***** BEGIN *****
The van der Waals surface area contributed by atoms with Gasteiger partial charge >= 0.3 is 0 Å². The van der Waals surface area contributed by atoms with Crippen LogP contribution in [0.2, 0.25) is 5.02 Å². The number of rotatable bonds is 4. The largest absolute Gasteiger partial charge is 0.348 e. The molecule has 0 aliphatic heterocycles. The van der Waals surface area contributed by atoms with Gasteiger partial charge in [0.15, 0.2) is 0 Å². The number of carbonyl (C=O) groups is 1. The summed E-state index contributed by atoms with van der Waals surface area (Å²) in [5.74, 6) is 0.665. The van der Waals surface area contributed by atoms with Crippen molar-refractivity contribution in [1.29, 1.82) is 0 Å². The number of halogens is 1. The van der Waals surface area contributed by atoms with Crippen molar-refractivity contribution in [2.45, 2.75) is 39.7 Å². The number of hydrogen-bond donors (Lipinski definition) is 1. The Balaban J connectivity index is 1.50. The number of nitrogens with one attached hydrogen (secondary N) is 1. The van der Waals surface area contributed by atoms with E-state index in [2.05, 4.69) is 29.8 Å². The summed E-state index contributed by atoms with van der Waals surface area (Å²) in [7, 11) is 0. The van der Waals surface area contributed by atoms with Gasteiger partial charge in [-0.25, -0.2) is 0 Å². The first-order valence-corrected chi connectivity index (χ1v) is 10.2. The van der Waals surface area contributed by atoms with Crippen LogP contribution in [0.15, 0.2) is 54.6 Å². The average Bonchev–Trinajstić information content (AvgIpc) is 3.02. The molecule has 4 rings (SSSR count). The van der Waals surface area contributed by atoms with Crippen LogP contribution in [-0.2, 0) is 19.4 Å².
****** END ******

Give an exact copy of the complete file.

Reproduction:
The van der Waals surface area contributed by atoms with Gasteiger partial charge >= 0.3 is 0 Å². The van der Waals surface area contributed by atoms with Crippen LogP contribution in [0.2, 0.25) is 5.02 Å². The number of rotatable bonds is 4. The largest absolute Gasteiger partial charge is 0.348 e. The molecule has 0 aliphatic heterocycles. The van der Waals surface area contributed by atoms with Gasteiger partial charge in [0.15, 0.2) is 0 Å². The number of carbonyl (C=O) groups is 1. The summed E-state index contributed by atoms with van der Waals surface area (Å²) in [5.74, 6) is 0.665. The van der Waals surface area contributed by atoms with Crippen molar-refractivity contribution in [1.29, 1.82) is 0 Å². The number of halogens is 1. The van der Waals surface area contributed by atoms with Crippen molar-refractivity contribution in [2.45, 2.75) is 39.7 Å². The number of hydrogen-bond donors (Lipinski definition) is 1. The Balaban J connectivity index is 1.50. The number of nitrogens with one attached hydrogen (secondary N) is 1. The van der Waals surface area contributed by atoms with E-state index in [2.05, 4.69) is 29.8 Å². The summed E-state index contributed by atoms with van der Waals surface area (Å²) in [7, 11) is 0. The van der Waals surface area contributed by atoms with Gasteiger partial charge in [-0.25, -0.2) is 0 Å². The first-order valence-corrected chi connectivity index (χ1v) is 10.2. The van der Waals surface area contributed by atoms with Crippen LogP contribution in [0.15, 0.2) is 54.6 Å². The average Bonchev–Trinajstić information content (AvgIpc) is 3.02. The molecule has 4 rings (SSSR count). The van der Waals surface area contributed by atoms with Crippen LogP contribution in [-0.2, 0) is 19.4 Å².